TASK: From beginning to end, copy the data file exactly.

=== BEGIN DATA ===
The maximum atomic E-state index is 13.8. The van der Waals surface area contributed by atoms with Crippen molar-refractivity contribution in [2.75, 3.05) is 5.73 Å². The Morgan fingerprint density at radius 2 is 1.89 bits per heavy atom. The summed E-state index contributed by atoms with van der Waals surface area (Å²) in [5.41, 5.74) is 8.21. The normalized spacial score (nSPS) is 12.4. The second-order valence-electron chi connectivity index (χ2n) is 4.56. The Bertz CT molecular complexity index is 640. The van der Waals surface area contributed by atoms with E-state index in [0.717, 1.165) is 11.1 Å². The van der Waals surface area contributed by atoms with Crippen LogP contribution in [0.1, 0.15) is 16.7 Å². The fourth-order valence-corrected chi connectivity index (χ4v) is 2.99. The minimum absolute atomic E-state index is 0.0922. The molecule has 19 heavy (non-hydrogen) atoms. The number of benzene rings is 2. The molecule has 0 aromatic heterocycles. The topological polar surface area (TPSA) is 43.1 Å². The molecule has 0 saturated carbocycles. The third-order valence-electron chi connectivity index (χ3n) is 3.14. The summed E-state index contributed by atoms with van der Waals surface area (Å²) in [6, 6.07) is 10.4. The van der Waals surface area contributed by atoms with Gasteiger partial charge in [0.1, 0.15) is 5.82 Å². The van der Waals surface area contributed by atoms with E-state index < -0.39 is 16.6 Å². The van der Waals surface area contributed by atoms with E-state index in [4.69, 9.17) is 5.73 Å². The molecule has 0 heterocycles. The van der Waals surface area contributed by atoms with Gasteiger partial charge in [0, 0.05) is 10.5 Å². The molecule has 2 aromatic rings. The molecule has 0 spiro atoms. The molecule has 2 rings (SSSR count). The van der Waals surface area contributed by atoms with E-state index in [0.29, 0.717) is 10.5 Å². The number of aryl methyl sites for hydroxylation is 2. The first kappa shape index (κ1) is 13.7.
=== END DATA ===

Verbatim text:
The maximum atomic E-state index is 13.8. The van der Waals surface area contributed by atoms with Crippen molar-refractivity contribution in [2.75, 3.05) is 5.73 Å². The Morgan fingerprint density at radius 2 is 1.89 bits per heavy atom. The summed E-state index contributed by atoms with van der Waals surface area (Å²) in [5.41, 5.74) is 8.21. The normalized spacial score (nSPS) is 12.4. The second-order valence-electron chi connectivity index (χ2n) is 4.56. The Bertz CT molecular complexity index is 640. The van der Waals surface area contributed by atoms with E-state index in [0.717, 1.165) is 11.1 Å². The van der Waals surface area contributed by atoms with Crippen LogP contribution in [0.1, 0.15) is 16.7 Å². The fourth-order valence-corrected chi connectivity index (χ4v) is 2.99. The minimum absolute atomic E-state index is 0.0922. The molecule has 19 heavy (non-hydrogen) atoms. The number of benzene rings is 2. The molecule has 0 aromatic heterocycles. The topological polar surface area (TPSA) is 43.1 Å². The molecule has 0 saturated carbocycles. The third-order valence-electron chi connectivity index (χ3n) is 3.14. The summed E-state index contributed by atoms with van der Waals surface area (Å²) in [6, 6.07) is 10.4. The van der Waals surface area contributed by atoms with Gasteiger partial charge in [0.1, 0.15) is 5.82 Å². The van der Waals surface area contributed by atoms with E-state index < -0.39 is 16.6 Å². The van der Waals surface area contributed by atoms with E-state index in [4.69, 9.17) is 5.73 Å². The molecule has 0 heterocycles. The van der Waals surface area contributed by atoms with Gasteiger partial charge in [0, 0.05) is 10.5 Å². The molecule has 2 aromatic rings. The molecule has 0 spiro atoms. The molecule has 2 rings (SSSR count). The van der Waals surface area contributed by atoms with E-state index in [0.29, 0.717) is 10.5 Å². The number of aryl methyl sites for hydroxylation is 2. The first kappa shape index (κ1) is 13.7.